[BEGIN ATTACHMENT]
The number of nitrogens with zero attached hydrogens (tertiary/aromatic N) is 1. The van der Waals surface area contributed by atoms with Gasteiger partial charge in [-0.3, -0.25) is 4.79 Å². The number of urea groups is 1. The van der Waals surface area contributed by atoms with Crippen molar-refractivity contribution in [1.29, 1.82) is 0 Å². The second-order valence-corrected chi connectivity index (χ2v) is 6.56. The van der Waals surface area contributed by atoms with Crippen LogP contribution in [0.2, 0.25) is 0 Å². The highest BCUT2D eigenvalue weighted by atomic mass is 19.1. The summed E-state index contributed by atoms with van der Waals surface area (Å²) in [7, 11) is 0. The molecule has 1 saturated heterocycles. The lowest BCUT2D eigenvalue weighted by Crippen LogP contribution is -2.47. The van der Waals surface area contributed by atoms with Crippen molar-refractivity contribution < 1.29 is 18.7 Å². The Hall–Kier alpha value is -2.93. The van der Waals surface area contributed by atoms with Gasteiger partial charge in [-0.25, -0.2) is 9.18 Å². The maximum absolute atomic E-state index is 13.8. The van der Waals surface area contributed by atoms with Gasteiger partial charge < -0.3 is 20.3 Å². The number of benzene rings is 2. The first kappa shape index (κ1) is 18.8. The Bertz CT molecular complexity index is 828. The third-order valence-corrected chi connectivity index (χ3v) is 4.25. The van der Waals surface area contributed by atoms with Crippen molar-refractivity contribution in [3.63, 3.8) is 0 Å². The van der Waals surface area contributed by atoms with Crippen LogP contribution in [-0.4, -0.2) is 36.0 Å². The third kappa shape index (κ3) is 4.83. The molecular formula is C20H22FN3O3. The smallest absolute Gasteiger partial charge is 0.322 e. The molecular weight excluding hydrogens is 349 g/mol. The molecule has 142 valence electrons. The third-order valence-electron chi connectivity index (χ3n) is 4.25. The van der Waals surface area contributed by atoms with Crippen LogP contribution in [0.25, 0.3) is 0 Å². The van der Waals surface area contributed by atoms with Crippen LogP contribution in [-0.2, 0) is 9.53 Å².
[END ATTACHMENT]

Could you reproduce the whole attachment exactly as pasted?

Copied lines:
The number of nitrogens with zero attached hydrogens (tertiary/aromatic N) is 1. The van der Waals surface area contributed by atoms with Gasteiger partial charge in [-0.3, -0.25) is 4.79 Å². The number of urea groups is 1. The van der Waals surface area contributed by atoms with Crippen molar-refractivity contribution in [1.29, 1.82) is 0 Å². The second-order valence-corrected chi connectivity index (χ2v) is 6.56. The van der Waals surface area contributed by atoms with Crippen LogP contribution in [0.2, 0.25) is 0 Å². The highest BCUT2D eigenvalue weighted by atomic mass is 19.1. The summed E-state index contributed by atoms with van der Waals surface area (Å²) in [7, 11) is 0. The molecule has 1 saturated heterocycles. The lowest BCUT2D eigenvalue weighted by Crippen LogP contribution is -2.47. The van der Waals surface area contributed by atoms with Crippen molar-refractivity contribution < 1.29 is 18.7 Å². The Hall–Kier alpha value is -2.93. The van der Waals surface area contributed by atoms with Gasteiger partial charge in [-0.25, -0.2) is 9.18 Å². The maximum absolute atomic E-state index is 13.8. The van der Waals surface area contributed by atoms with Gasteiger partial charge < -0.3 is 20.3 Å². The number of benzene rings is 2. The first kappa shape index (κ1) is 18.8. The Bertz CT molecular complexity index is 828. The third-order valence-corrected chi connectivity index (χ3v) is 4.25. The van der Waals surface area contributed by atoms with Crippen molar-refractivity contribution in [3.63, 3.8) is 0 Å². The van der Waals surface area contributed by atoms with Crippen LogP contribution in [-0.4, -0.2) is 36.0 Å². The third kappa shape index (κ3) is 4.83. The molecular formula is C20H22FN3O3. The smallest absolute Gasteiger partial charge is 0.322 e. The molecular weight excluding hydrogens is 349 g/mol. The molecule has 142 valence electrons. The third-order valence-electron chi connectivity index (χ3n) is 4.25. The van der Waals surface area contributed by atoms with Crippen LogP contribution in [0.25, 0.3) is 0 Å². The van der Waals surface area contributed by atoms with Crippen LogP contribution in [-0.2, 0) is 9.53 Å².